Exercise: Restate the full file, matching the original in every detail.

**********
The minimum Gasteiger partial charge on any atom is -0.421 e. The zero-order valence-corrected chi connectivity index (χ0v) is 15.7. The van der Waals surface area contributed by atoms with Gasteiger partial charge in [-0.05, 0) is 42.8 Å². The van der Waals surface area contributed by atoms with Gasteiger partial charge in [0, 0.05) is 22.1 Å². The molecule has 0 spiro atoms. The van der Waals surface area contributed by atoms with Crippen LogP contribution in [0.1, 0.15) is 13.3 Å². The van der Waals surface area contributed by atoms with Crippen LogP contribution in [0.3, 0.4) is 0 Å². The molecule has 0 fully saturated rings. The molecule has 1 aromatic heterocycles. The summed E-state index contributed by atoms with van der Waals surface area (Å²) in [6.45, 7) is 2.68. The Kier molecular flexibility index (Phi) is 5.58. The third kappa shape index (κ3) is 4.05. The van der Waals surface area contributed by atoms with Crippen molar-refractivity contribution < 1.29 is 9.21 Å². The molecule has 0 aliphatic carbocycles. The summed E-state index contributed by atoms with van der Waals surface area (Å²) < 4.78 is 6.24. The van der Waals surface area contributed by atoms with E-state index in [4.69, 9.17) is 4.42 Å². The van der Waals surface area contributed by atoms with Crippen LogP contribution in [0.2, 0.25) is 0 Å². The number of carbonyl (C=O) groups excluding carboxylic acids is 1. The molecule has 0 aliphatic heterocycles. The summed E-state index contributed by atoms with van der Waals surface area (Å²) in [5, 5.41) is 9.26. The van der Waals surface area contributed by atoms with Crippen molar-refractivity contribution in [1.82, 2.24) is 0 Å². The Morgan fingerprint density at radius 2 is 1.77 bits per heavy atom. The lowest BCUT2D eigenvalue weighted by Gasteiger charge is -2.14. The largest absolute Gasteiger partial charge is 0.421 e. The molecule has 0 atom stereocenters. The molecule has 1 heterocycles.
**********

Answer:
The minimum Gasteiger partial charge on any atom is -0.421 e. The zero-order valence-corrected chi connectivity index (χ0v) is 15.7. The van der Waals surface area contributed by atoms with Gasteiger partial charge in [-0.05, 0) is 42.8 Å². The van der Waals surface area contributed by atoms with Gasteiger partial charge in [0, 0.05) is 22.1 Å². The molecule has 0 spiro atoms. The van der Waals surface area contributed by atoms with Crippen LogP contribution in [0.1, 0.15) is 13.3 Å². The van der Waals surface area contributed by atoms with Crippen LogP contribution in [0.3, 0.4) is 0 Å². The molecule has 0 fully saturated rings. The molecule has 1 aromatic heterocycles. The summed E-state index contributed by atoms with van der Waals surface area (Å²) in [6.45, 7) is 2.68. The Kier molecular flexibility index (Phi) is 5.58. The third kappa shape index (κ3) is 4.05. The van der Waals surface area contributed by atoms with Crippen molar-refractivity contribution < 1.29 is 9.21 Å². The molecule has 0 aliphatic carbocycles. The summed E-state index contributed by atoms with van der Waals surface area (Å²) < 4.78 is 6.24. The van der Waals surface area contributed by atoms with E-state index in [4.69, 9.17) is 4.42 Å². The van der Waals surface area contributed by atoms with Crippen LogP contribution in [0.2, 0.25) is 0 Å². The number of carbonyl (C=O) groups excluding carboxylic acids is 1. The molecule has 0 aliphatic heterocycles. The summed E-state index contributed by atoms with van der Waals surface area (Å²) in [5, 5.41) is 9.26. The van der Waals surface area contributed by atoms with Crippen molar-refractivity contribution in [1.82, 2.24) is 0 Å². The Morgan fingerprint density at radius 2 is 1.77 bits per heavy atom. The lowest BCUT2D eigenvalue weighted by Gasteiger charge is -2.14. The largest absolute Gasteiger partial charge is 0.421 e. The molecule has 0 atom stereocenters. The molecule has 1 heterocycles.